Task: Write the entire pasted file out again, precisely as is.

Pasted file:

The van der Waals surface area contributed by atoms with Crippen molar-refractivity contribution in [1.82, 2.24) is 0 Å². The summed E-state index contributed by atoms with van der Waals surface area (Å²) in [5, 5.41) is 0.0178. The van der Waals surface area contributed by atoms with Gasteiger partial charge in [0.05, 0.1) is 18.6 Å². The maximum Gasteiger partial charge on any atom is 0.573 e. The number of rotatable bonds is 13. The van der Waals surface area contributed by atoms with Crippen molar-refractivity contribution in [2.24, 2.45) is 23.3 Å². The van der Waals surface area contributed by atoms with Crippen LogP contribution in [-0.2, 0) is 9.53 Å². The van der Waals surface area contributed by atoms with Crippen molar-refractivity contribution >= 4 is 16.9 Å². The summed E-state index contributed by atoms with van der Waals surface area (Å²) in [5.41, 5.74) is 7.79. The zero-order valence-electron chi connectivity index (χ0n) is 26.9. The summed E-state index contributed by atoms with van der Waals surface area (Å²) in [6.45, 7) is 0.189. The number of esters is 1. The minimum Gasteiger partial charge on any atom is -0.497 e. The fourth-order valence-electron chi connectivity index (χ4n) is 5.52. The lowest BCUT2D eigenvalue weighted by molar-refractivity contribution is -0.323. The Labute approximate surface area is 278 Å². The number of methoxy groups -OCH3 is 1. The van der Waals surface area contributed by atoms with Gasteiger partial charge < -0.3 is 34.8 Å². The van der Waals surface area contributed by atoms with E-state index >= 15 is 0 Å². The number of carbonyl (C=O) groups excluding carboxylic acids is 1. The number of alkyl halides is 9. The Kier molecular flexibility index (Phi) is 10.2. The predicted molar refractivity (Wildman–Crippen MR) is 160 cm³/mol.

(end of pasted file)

The van der Waals surface area contributed by atoms with Crippen molar-refractivity contribution in [1.82, 2.24) is 0 Å². The summed E-state index contributed by atoms with van der Waals surface area (Å²) in [5, 5.41) is 0.0178. The van der Waals surface area contributed by atoms with Gasteiger partial charge in [0.05, 0.1) is 18.6 Å². The maximum Gasteiger partial charge on any atom is 0.573 e. The number of rotatable bonds is 13. The van der Waals surface area contributed by atoms with Crippen molar-refractivity contribution in [2.24, 2.45) is 23.3 Å². The van der Waals surface area contributed by atoms with Crippen LogP contribution in [-0.2, 0) is 9.53 Å². The van der Waals surface area contributed by atoms with Crippen molar-refractivity contribution >= 4 is 16.9 Å². The summed E-state index contributed by atoms with van der Waals surface area (Å²) in [5.41, 5.74) is 7.79. The zero-order valence-electron chi connectivity index (χ0n) is 26.9. The summed E-state index contributed by atoms with van der Waals surface area (Å²) in [6.45, 7) is 0.189. The number of esters is 1. The minimum Gasteiger partial charge on any atom is -0.497 e. The fourth-order valence-electron chi connectivity index (χ4n) is 5.52. The lowest BCUT2D eigenvalue weighted by molar-refractivity contribution is -0.323. The Labute approximate surface area is 278 Å². The number of methoxy groups -OCH3 is 1. The van der Waals surface area contributed by atoms with Gasteiger partial charge < -0.3 is 34.8 Å². The van der Waals surface area contributed by atoms with E-state index >= 15 is 0 Å². The number of carbonyl (C=O) groups excluding carboxylic acids is 1. The number of alkyl halides is 9. The Kier molecular flexibility index (Phi) is 10.2. The predicted molar refractivity (Wildman–Crippen MR) is 160 cm³/mol.